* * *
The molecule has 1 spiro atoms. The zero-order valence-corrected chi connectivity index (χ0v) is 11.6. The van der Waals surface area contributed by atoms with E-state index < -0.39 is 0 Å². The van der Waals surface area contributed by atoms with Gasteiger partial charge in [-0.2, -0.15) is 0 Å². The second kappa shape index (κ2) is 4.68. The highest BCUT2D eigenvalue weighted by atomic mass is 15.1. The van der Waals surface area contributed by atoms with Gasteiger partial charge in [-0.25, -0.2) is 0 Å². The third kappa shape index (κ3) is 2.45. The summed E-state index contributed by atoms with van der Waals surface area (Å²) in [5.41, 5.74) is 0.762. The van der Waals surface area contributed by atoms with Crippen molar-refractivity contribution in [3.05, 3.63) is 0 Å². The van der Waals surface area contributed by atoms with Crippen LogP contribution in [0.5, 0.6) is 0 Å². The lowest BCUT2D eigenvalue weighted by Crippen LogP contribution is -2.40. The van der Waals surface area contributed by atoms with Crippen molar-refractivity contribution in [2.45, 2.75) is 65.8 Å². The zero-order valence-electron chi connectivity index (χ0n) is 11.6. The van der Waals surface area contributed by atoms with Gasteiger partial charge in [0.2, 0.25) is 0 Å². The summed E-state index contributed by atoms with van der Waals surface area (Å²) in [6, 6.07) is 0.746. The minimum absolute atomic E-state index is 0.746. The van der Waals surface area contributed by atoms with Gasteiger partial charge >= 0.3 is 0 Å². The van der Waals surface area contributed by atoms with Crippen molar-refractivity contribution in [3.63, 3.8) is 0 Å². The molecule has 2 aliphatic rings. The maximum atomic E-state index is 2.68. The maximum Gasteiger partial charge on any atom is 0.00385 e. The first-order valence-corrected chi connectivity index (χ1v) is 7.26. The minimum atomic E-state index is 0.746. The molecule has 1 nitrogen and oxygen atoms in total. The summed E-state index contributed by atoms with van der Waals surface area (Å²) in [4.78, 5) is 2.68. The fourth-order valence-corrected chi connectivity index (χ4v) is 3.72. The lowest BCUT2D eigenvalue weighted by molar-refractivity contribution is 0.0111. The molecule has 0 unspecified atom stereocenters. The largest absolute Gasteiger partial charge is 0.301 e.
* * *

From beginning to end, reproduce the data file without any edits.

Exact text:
The molecule has 1 spiro atoms. The zero-order valence-corrected chi connectivity index (χ0v) is 11.6. The van der Waals surface area contributed by atoms with E-state index < -0.39 is 0 Å². The van der Waals surface area contributed by atoms with Gasteiger partial charge in [-0.2, -0.15) is 0 Å². The second kappa shape index (κ2) is 4.68. The highest BCUT2D eigenvalue weighted by atomic mass is 15.1. The van der Waals surface area contributed by atoms with Gasteiger partial charge in [-0.25, -0.2) is 0 Å². The third kappa shape index (κ3) is 2.45. The summed E-state index contributed by atoms with van der Waals surface area (Å²) in [5.41, 5.74) is 0.762. The van der Waals surface area contributed by atoms with Crippen molar-refractivity contribution in [3.05, 3.63) is 0 Å². The van der Waals surface area contributed by atoms with Crippen LogP contribution in [0.5, 0.6) is 0 Å². The lowest BCUT2D eigenvalue weighted by Crippen LogP contribution is -2.40. The van der Waals surface area contributed by atoms with Crippen molar-refractivity contribution in [2.45, 2.75) is 65.8 Å². The zero-order valence-electron chi connectivity index (χ0n) is 11.6. The van der Waals surface area contributed by atoms with Gasteiger partial charge in [0.2, 0.25) is 0 Å². The summed E-state index contributed by atoms with van der Waals surface area (Å²) in [6, 6.07) is 0.746. The minimum absolute atomic E-state index is 0.746. The van der Waals surface area contributed by atoms with Gasteiger partial charge >= 0.3 is 0 Å². The van der Waals surface area contributed by atoms with Crippen molar-refractivity contribution in [3.63, 3.8) is 0 Å². The molecule has 2 aliphatic rings. The maximum atomic E-state index is 2.68. The maximum Gasteiger partial charge on any atom is 0.00385 e. The first-order valence-corrected chi connectivity index (χ1v) is 7.26. The minimum atomic E-state index is 0.746. The molecule has 1 nitrogen and oxygen atoms in total. The summed E-state index contributed by atoms with van der Waals surface area (Å²) in [4.78, 5) is 2.68. The fourth-order valence-corrected chi connectivity index (χ4v) is 3.72. The lowest BCUT2D eigenvalue weighted by molar-refractivity contribution is 0.0111. The molecule has 0 unspecified atom stereocenters. The largest absolute Gasteiger partial charge is 0.301 e.